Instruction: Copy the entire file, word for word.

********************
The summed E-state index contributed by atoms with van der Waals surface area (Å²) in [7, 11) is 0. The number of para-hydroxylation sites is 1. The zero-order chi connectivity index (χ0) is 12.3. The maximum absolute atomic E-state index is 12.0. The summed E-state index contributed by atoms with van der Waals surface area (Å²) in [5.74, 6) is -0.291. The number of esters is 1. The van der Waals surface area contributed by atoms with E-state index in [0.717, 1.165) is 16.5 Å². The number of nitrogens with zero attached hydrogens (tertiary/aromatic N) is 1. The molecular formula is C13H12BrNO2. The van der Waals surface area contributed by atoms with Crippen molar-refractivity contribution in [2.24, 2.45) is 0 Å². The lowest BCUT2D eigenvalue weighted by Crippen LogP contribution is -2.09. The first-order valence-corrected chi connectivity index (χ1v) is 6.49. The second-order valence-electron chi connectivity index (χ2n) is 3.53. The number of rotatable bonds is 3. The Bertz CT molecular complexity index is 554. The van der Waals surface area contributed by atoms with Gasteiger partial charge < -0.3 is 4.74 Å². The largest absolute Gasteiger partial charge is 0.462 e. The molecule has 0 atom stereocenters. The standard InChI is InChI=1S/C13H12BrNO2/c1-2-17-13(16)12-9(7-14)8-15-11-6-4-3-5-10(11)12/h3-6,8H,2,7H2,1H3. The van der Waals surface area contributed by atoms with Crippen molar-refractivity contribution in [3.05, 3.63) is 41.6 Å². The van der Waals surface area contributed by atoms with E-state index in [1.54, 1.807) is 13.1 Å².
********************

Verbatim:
The summed E-state index contributed by atoms with van der Waals surface area (Å²) in [7, 11) is 0. The number of para-hydroxylation sites is 1. The zero-order chi connectivity index (χ0) is 12.3. The maximum absolute atomic E-state index is 12.0. The summed E-state index contributed by atoms with van der Waals surface area (Å²) in [5.74, 6) is -0.291. The number of esters is 1. The van der Waals surface area contributed by atoms with E-state index in [0.717, 1.165) is 16.5 Å². The number of nitrogens with zero attached hydrogens (tertiary/aromatic N) is 1. The molecular formula is C13H12BrNO2. The van der Waals surface area contributed by atoms with Crippen molar-refractivity contribution in [2.24, 2.45) is 0 Å². The lowest BCUT2D eigenvalue weighted by Crippen LogP contribution is -2.09. The first-order valence-corrected chi connectivity index (χ1v) is 6.49. The second-order valence-electron chi connectivity index (χ2n) is 3.53. The number of rotatable bonds is 3. The Bertz CT molecular complexity index is 554. The van der Waals surface area contributed by atoms with Gasteiger partial charge < -0.3 is 4.74 Å². The largest absolute Gasteiger partial charge is 0.462 e. The molecule has 0 atom stereocenters. The standard InChI is InChI=1S/C13H12BrNO2/c1-2-17-13(16)12-9(7-14)8-15-11-6-4-3-5-10(11)12/h3-6,8H,2,7H2,1H3. The van der Waals surface area contributed by atoms with Crippen molar-refractivity contribution in [3.05, 3.63) is 41.6 Å². The van der Waals surface area contributed by atoms with E-state index in [1.54, 1.807) is 13.1 Å².